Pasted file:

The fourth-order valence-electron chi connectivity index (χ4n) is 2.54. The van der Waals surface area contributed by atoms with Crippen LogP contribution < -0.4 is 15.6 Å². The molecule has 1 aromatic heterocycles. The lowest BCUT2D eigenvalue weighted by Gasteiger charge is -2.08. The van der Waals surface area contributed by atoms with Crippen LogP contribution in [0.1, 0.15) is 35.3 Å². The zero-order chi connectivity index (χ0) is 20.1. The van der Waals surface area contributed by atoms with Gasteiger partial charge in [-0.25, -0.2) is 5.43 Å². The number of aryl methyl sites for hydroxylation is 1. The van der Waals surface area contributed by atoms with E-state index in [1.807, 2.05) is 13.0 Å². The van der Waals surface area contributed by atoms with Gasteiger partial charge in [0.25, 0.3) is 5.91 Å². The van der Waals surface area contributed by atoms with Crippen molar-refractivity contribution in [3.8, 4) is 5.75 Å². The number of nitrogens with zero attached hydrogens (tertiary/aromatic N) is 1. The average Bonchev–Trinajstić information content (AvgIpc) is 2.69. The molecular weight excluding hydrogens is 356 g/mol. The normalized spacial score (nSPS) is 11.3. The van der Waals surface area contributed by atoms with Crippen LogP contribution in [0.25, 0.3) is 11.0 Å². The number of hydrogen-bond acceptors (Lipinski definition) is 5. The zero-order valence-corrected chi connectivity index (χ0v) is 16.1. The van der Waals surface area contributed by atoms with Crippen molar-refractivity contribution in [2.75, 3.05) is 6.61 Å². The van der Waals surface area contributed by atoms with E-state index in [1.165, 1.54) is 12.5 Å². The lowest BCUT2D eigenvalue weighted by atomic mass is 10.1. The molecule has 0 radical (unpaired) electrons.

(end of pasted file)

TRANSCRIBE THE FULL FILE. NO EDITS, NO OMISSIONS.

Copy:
The fourth-order valence-electron chi connectivity index (χ4n) is 2.54. The van der Waals surface area contributed by atoms with Crippen LogP contribution < -0.4 is 15.6 Å². The molecule has 1 aromatic heterocycles. The lowest BCUT2D eigenvalue weighted by Gasteiger charge is -2.08. The van der Waals surface area contributed by atoms with Crippen LogP contribution in [0.1, 0.15) is 35.3 Å². The zero-order chi connectivity index (χ0) is 20.1. The van der Waals surface area contributed by atoms with Gasteiger partial charge in [-0.25, -0.2) is 5.43 Å². The number of aryl methyl sites for hydroxylation is 1. The van der Waals surface area contributed by atoms with E-state index in [1.807, 2.05) is 13.0 Å². The van der Waals surface area contributed by atoms with Gasteiger partial charge in [0.25, 0.3) is 5.91 Å². The van der Waals surface area contributed by atoms with Crippen molar-refractivity contribution in [3.8, 4) is 5.75 Å². The number of nitrogens with zero attached hydrogens (tertiary/aromatic N) is 1. The average Bonchev–Trinajstić information content (AvgIpc) is 2.69. The molecular weight excluding hydrogens is 356 g/mol. The normalized spacial score (nSPS) is 11.3. The van der Waals surface area contributed by atoms with Crippen LogP contribution in [0.25, 0.3) is 11.0 Å². The number of hydrogen-bond acceptors (Lipinski definition) is 5. The zero-order valence-corrected chi connectivity index (χ0v) is 16.1. The van der Waals surface area contributed by atoms with Crippen molar-refractivity contribution in [2.75, 3.05) is 6.61 Å². The van der Waals surface area contributed by atoms with E-state index in [1.165, 1.54) is 12.5 Å². The lowest BCUT2D eigenvalue weighted by atomic mass is 10.1. The molecule has 0 radical (unpaired) electrons.